Skydiving Scotland!

Ever since 90 BC, or thereabouts, in China when the Emperor Shun tied some straw hats together and jumped from a burning tower, people have been jumping from great heights thereby attempting to emulate the birds.

It certainly made things easier when in 1791, a Frenchman by the name of Andre Jacques Garnerin invented the frameless parachute. Skydiving was born! People then proceeded to excitedly jump out of perfectly good planes just for the thrill of it. And why not....!

plane over Scotland

Skydiving has been described less as falling, but more as flying your body....

tandem sky dive

I understand why people are so excited about it, especially in Scotland as there can certainly be no lovelier place on earth over which to soar like a bird.

There are four major spots in Scotland where you can learn, jump with an instructor and experience all four aspects of this thrilling sport. They all offer courses for beginners, equipment and expert tuition.

  • Strathallen (near Auchterarder - (halfway between Perth and Stirling) (see map below)

  • Errol (halfway between Perth and Dundee)

  • St. Andrews
    (near Dundee - see below)

  • Stirling -
(see map below for location of Stirling)

Three of these are affiliated with the British Parachute Association (only Stirling parachute is not).

more about Stirling..

There are four kinds of jumping

  • Static line- no higher than 3500 feet with a round parachute which will open automatically

  • tandem jump - attached to a trainer - can take place from 10,000 feet with 30 seconds of freefall.Here the round parachutes offers a gentle descent and all you have to do is the landing roll.

    (Tandem skydiving also offers the opportunity for the disabled to experience skydiving.)

  • Static square - more maneouverable in high winds for example and the square parachute also opens automatically

  • Accelerated freefall jump from 12,000 feet and it is about 45-60 seconds before you open the parachute
    (the accelerated part refers to the pace of learning, not the speed you're falling at!) and usually includes 8 training jumps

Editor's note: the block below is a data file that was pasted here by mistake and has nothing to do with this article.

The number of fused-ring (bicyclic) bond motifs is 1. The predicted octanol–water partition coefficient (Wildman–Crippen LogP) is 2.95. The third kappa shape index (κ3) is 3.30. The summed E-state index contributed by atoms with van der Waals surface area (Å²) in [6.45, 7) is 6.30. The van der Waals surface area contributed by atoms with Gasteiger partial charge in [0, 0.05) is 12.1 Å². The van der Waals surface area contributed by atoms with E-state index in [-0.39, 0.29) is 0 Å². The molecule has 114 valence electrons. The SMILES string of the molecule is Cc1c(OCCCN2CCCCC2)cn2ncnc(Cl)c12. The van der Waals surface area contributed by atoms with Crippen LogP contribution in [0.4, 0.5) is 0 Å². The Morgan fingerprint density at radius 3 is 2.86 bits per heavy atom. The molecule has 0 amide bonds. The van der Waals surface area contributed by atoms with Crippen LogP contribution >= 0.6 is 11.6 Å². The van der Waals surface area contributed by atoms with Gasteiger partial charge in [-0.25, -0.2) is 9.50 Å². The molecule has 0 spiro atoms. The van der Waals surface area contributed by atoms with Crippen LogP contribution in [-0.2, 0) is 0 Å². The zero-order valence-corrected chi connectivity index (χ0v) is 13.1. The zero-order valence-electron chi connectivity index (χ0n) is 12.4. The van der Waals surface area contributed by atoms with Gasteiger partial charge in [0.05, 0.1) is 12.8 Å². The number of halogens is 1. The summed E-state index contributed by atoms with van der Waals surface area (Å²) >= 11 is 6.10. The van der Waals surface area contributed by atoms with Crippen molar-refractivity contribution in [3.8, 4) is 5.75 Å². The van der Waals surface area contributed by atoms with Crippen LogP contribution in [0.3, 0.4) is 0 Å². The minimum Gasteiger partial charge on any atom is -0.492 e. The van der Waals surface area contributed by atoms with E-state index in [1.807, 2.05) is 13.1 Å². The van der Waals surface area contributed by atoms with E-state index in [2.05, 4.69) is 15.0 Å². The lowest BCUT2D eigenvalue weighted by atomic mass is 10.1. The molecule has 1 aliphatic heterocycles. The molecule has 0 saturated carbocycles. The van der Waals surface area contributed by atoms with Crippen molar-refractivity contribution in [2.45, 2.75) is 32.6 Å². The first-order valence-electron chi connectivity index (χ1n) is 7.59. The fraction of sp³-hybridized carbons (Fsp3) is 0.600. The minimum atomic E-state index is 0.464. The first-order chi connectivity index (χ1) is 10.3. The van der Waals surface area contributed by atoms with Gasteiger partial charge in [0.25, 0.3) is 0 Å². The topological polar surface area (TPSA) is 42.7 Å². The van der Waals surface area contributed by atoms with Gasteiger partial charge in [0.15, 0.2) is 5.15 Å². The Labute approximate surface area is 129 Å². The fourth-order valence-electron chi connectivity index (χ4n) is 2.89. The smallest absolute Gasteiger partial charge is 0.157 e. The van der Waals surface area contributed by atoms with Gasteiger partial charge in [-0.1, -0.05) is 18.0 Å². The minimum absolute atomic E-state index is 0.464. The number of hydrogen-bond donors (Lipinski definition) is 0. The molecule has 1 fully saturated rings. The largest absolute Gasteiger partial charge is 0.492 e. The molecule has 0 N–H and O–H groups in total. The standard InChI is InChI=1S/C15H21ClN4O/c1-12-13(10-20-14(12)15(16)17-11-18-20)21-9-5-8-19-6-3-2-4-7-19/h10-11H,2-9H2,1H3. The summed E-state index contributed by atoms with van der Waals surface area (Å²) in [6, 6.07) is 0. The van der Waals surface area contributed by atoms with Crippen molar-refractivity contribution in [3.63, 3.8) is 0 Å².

(For more about AFF courses go to

Skydiving is probably easier than you think as long as you follow the expert guidance and training, but bear in mind your general fitness.

There are some restrictions as to age and general health, chief among them that you must be at least 16 years old and those between 16 to 18 years need parental consent. Your eyesight has to be reasonably good - that is you have to be able to read a car number plate at 25 yards. In addition, those over 40 years of age may require a medical certificate from their doctor, but remember George Bush Senior celebrated his 80th birthday with a 13,000 foot parachute jump, so for those over forty - take heart!!

As you will be falling at about 120 mph you really need to have your wits about you here!

As quoted in the excellent BBC article about skydiving, "Yes, skydiving is dangerous, but if you have asked questions and do what you're told when you're up there, you'll walk away intact!"

Also, most of these sky diving centres will record your adventures on film, so you can live and relive the entire heart-stopping experience..

For more details about drop zones, safety and training, maps, contacts and competitions check out the website of the British Parachute Association at which also includes details of the European Skydiving League finals which will be held in the Netherlands, Also check out Skydive UK at

For an excellent and informative article about the skydiving experience go to

Auchterarder is at top right of map

See map below for location of other major cities..

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